Missions: A Tour of Roses 2009




                                        Roses Are Red, Part 2

"I met Sally at the conference in Oswiecim last year. She came afterwards to visit Nurnberg and we went together to Dachau. It was typical for God that I had a breakdown in front of the first crematorium on German earth and Sally as a Jew was consoling me. After that we had seen the beautiful garden that God made in Dachau at the palace. I could start to realize, that God has given us Germans a chance to live, although we did the most cruel thing which I could think of to his people. I'm very thankful that God gives us Germans, who always felt our sin, relief of it and that the shame—which is there for every German generation—could be taken away by the blood of Jesus. My experience is, that this could only be given to us by Jews, who speak to us and pray with and for us..." - Dagmar Menzel, Nuremburg, Germany

After we packed up the van to drive to the small town of Bergen in Germany, we said goodbye to Karen and Mark, who drove back to Poland. It took a long time to drive to Bergen from Dachau. When we finally arrived we were met by Katharina Hoopmann, the Events Coordinator for the town council. She had worked out all the details for the Saturday night concert in the park at Bergen, and made sure there were posters in all the important places in town. She welcomed us our first night with a lavish feast.

Hannah, an American team member, wrote in our community journal: "Giving out roses in Bergen was a joy-filled experience. The people seemed so happy—only a few were too busy to stop and hear what we were saying about God's love, roses, and Sally's concert. Many knew her name and about the concert because of the articles placed in newspapers by Katharina."

Igor, who was from Jews for Jesus, handed out roses with me as we walked down the main street of Bergen. We gave a rose to one of the young British soldiers stationed at the military base in Bergen Belsen. He was incredulous that we would give him a rose. He couldn't believe it was free, and that it was for him. He was deeply touched and said we had made his day. Dagmar met up with the chaplain for the base and also gave her a rose. Heather was her name, and she was impressed by what we were doing and was hoping we might be able to come to the base Sunday morning for chapel, which we ended up doing.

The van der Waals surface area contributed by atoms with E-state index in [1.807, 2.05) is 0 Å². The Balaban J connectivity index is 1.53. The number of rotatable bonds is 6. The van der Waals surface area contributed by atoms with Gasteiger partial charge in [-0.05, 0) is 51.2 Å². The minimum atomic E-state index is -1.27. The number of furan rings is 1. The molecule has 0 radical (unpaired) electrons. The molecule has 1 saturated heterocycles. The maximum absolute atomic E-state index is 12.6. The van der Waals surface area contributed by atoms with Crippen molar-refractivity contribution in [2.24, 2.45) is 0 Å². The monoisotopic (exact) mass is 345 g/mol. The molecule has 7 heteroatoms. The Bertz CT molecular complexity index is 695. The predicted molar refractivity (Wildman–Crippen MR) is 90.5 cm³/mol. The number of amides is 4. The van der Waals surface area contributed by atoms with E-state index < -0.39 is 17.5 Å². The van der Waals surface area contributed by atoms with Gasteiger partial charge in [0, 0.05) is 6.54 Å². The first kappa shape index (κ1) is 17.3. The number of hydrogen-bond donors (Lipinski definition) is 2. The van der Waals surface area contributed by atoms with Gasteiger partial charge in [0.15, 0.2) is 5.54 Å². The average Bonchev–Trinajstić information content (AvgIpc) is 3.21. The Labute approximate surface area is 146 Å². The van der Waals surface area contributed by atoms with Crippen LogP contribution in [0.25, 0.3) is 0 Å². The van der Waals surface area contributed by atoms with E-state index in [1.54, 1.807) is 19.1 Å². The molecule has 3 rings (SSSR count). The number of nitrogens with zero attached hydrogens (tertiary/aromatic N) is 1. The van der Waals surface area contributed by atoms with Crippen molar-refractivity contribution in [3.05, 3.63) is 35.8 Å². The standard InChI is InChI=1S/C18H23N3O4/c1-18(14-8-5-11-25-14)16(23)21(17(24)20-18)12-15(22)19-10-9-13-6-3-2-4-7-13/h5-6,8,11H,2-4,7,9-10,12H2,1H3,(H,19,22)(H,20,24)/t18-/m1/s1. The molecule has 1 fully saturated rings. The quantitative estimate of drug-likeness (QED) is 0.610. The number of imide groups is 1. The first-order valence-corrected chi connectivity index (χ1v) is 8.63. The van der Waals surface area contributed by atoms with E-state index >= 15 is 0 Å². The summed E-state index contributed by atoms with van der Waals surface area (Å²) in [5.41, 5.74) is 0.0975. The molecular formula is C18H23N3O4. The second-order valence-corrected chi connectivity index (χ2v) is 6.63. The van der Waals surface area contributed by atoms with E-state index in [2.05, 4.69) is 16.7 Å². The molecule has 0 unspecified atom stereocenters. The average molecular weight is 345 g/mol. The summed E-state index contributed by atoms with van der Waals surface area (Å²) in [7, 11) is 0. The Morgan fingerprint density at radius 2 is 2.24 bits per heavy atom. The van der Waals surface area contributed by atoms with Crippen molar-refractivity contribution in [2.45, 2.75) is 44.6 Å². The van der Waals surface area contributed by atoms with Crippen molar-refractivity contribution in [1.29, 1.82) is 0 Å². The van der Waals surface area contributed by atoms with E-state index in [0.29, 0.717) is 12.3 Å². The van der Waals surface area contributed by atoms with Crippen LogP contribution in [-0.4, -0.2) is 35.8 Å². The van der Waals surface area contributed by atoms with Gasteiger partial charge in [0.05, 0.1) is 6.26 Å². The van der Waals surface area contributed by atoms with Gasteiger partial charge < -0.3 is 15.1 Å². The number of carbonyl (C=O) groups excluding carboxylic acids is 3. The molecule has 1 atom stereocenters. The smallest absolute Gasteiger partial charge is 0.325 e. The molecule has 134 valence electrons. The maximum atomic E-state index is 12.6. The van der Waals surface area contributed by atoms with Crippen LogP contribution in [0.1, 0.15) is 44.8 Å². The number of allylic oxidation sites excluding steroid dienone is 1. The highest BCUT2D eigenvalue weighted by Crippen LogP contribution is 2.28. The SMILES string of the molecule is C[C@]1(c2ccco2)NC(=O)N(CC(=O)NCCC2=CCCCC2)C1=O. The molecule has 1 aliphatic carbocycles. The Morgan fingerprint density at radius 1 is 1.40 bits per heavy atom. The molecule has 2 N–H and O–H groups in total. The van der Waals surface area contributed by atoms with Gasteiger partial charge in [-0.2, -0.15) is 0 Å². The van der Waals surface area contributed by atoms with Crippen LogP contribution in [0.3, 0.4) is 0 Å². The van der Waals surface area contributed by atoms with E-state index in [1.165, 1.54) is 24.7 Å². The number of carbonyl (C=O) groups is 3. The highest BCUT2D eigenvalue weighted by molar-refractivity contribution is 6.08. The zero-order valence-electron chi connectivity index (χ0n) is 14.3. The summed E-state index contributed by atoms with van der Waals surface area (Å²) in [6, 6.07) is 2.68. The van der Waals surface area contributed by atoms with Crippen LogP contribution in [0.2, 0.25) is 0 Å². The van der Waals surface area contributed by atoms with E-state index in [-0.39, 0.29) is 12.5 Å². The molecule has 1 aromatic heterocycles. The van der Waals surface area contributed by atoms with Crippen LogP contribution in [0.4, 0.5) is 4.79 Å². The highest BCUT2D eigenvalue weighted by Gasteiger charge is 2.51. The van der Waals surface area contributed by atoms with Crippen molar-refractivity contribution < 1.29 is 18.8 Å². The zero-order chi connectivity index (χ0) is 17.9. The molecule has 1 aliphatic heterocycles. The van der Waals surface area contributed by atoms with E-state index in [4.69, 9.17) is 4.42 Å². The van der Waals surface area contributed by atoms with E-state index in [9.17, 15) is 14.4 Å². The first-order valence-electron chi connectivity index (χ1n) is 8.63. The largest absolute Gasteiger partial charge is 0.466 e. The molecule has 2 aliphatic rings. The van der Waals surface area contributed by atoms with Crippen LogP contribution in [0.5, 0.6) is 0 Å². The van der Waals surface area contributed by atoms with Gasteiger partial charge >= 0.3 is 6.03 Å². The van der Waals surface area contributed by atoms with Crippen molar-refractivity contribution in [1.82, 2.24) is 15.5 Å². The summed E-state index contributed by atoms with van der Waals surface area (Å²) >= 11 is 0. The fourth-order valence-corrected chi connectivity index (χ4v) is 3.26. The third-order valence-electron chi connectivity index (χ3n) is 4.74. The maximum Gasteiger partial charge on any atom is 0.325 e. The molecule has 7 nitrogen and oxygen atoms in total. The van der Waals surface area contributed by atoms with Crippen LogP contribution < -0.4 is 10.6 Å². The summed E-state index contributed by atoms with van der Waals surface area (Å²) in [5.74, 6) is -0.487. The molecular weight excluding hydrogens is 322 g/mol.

The town council paid for a stage to be built in the park for the concert and also a canopy to be hung over the benches. The canopy was very elegant and the stage was impressive. About 150-200 people turned out for the concert. It was an intimate crowd.

There was one moment toward the end that was especially meaningful. The team had passed out candles to everyone in the crowd and at a certain point, as I was talking, they began lighting them. Young and old were passing the light from candle to candle, illuminating the hope that often lies dormant in our hearts. I was standing on the stage with Dagmar who was translating, when the overhead lights cut off. We stared out at a field of tiny flames flickering, each expressing the hope that God will heal the deep wounds of loss in German and Jew alike.

In a tour filled with moments of wonder this particular snapshot remains deeply embedded in my soul. A wave of tears rushed me and it was hard to sing, as all these people lifted their candles in response to my invitation to remember—the Jewish people, their own people, and the hope for healing that can be found in God.